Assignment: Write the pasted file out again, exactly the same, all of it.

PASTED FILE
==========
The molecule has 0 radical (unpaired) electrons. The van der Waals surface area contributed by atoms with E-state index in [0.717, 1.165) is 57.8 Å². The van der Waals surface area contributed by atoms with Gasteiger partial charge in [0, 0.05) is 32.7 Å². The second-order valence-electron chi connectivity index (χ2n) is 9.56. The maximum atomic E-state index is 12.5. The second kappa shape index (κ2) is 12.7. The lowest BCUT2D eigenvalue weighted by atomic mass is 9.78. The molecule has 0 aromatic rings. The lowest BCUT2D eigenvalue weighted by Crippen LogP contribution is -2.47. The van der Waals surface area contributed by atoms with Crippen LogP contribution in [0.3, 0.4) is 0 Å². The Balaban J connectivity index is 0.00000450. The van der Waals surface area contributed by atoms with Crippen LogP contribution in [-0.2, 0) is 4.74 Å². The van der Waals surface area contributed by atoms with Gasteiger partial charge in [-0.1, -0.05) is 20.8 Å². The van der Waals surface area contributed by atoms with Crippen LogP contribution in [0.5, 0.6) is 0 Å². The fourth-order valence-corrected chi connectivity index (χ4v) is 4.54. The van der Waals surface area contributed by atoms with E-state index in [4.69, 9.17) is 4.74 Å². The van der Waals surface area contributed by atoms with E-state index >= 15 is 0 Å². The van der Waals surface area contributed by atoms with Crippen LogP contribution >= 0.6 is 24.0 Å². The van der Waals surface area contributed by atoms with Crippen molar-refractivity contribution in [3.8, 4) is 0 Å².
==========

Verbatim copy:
The molecule has 0 radical (unpaired) electrons. The van der Waals surface area contributed by atoms with E-state index in [0.717, 1.165) is 57.8 Å². The van der Waals surface area contributed by atoms with Gasteiger partial charge in [0, 0.05) is 32.7 Å². The second-order valence-electron chi connectivity index (χ2n) is 9.56. The maximum atomic E-state index is 12.5. The second kappa shape index (κ2) is 12.7. The lowest BCUT2D eigenvalue weighted by atomic mass is 9.78. The molecule has 0 aromatic rings. The lowest BCUT2D eigenvalue weighted by Crippen LogP contribution is -2.47. The van der Waals surface area contributed by atoms with Crippen LogP contribution in [0.3, 0.4) is 0 Å². The Balaban J connectivity index is 0.00000450. The van der Waals surface area contributed by atoms with Crippen LogP contribution in [-0.2, 0) is 4.74 Å². The van der Waals surface area contributed by atoms with Gasteiger partial charge in [-0.1, -0.05) is 20.8 Å². The van der Waals surface area contributed by atoms with Crippen LogP contribution in [0.5, 0.6) is 0 Å². The fourth-order valence-corrected chi connectivity index (χ4v) is 4.54. The van der Waals surface area contributed by atoms with E-state index in [4.69, 9.17) is 4.74 Å². The van der Waals surface area contributed by atoms with E-state index >= 15 is 0 Å². The van der Waals surface area contributed by atoms with Crippen LogP contribution >= 0.6 is 24.0 Å². The van der Waals surface area contributed by atoms with Crippen molar-refractivity contribution in [3.8, 4) is 0 Å².